Do you have aspirations of funding your travels through photography? Breaking into the freelance photography game can seem like a struggle, but it needn’t be too complicated. As far as digital nomad jobs go, travel photography can be immensely rewarding – after all, who wouldn’t want to capture their memories and get paid for it? In this article, we’ll give you some tips on how to find remote work as a freelance travel photographer.
The first piece of advice that we’d give to prospective freelance travel photographers is shoot to document. Document every little detail. You’ll become proficient at identifying scenes and compositions which best tell the stories of the destinations that you visit. It goes without saying that to excel at any discipline, you need hours of practice, and travel photography is no different. Your photographic prowess is often linked to the hours you put in behind the lens, so as a start, just get out there and shoot.
Once you’re back at your laptop and you’re reviewing your images, you need to be ruthless with your culling. This curation process is a vital part of editing, and one which not a lot of people talk about. The reason why this step is so important – especially if you’re looking to bag a freelance photography gig – is because it feeds into our next piece of advice: Setting up a portfolio.
A portfolio should be something that fills you with pride; it gives you an opportunity to display your work as you want to display it. You can either create your portfolio on a website, or create a PDF ‘e-kit’ that you can send to prospective clients. There are numerous advantages to having your own website portfolio rather than relying on social media platforms to house your travel content. For starters, hosting your own portfolio adds a degree of credibility to your work. Secondly, you’ve got control over how your content is displayed. Finally, you’ve got the ability to show of your design chops from a wide range of website templates.
Within your portfolio, try to create stories around your travels. This could take the form of a travelogue, or it could be a general blog series with advice for prospective travelers. Even if your goal is to get into freelance travel photography, you need to show prospective clients how you can bring value as a content creator.
Right, you’ve got a stunning portfolio of images living on the Internet, now what? Well, now the real work begins. Do some research on travel publications, and find magazines and websites that need contributors. A well-crafted pitch email to an editor could (and generally will) get you a positive response. Conversely, you’ll need to accept that sometimes you won’t always get the gigs you want, or that you might need to settle for a few editorial travel features before you find a retainer client that pays you regularly.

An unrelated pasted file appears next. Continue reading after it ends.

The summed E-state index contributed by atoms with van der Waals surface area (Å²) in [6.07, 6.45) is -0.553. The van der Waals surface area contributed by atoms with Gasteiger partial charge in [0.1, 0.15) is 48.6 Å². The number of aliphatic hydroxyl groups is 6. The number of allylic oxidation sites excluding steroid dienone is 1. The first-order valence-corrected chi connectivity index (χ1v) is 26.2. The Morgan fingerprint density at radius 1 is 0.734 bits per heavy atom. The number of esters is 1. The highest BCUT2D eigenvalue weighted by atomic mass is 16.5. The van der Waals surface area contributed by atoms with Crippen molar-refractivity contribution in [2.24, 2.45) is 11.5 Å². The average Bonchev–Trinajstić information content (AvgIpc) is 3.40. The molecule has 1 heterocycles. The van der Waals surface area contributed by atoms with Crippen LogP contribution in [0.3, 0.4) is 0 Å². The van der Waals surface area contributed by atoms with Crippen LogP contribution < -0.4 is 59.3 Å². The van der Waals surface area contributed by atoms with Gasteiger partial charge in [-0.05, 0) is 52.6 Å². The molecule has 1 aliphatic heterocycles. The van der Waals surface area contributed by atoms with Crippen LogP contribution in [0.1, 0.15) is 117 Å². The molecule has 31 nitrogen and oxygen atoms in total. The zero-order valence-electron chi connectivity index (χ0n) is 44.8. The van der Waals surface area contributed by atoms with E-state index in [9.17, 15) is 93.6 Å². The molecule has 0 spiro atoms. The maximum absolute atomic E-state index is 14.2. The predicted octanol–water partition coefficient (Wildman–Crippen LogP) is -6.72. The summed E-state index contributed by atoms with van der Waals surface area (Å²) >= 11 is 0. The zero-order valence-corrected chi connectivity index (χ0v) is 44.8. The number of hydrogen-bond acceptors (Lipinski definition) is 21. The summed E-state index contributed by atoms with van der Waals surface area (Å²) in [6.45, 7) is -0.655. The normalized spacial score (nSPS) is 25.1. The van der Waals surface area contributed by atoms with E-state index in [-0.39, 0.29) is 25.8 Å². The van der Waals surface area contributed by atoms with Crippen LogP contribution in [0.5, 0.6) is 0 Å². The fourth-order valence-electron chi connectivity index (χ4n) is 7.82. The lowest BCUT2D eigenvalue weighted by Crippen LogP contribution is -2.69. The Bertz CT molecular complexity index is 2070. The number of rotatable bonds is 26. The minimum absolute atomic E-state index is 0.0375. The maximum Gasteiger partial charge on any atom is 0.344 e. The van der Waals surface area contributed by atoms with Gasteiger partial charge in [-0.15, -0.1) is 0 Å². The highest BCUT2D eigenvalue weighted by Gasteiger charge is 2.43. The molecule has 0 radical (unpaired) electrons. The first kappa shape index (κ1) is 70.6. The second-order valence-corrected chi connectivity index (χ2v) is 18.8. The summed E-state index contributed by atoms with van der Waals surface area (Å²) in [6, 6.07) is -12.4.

With your client relations established, keep shooting and documenting as you continue traveling. Build up a bank of images and travel stories so that when editors reach out to you for ideas, you’re able to pitch fresh, unique ideas.
It doesn’t hurt to add a writing element to your photography work. Being an all-round creative will definitely work in your favor, as companies are looking to hire multi-talented individuals. Adding to your skillset will serve you well when it comes to freelancing, as you can upsell to your clients, charging more for additional services.
Try to create a signature style with your travel images – use one or two focal lengths that convey a specific mood or feeling, and make use editing techniques like split toning and tone curves to keep a consistent aesthetic throughout your work.
Most importantly, understand that the road to becoming a freelance travel photographer can be a long one. You could go so far as to say that the time and financial investment far outweighs other remote assignments, which makes it all the more difficult to crack. Perhaps you’ve always been nifty with a camera and you’re looking to add an edge to your remote working repertoire. Freelance travel photography is the perfect way to do it!
Written by Stuart Hendricks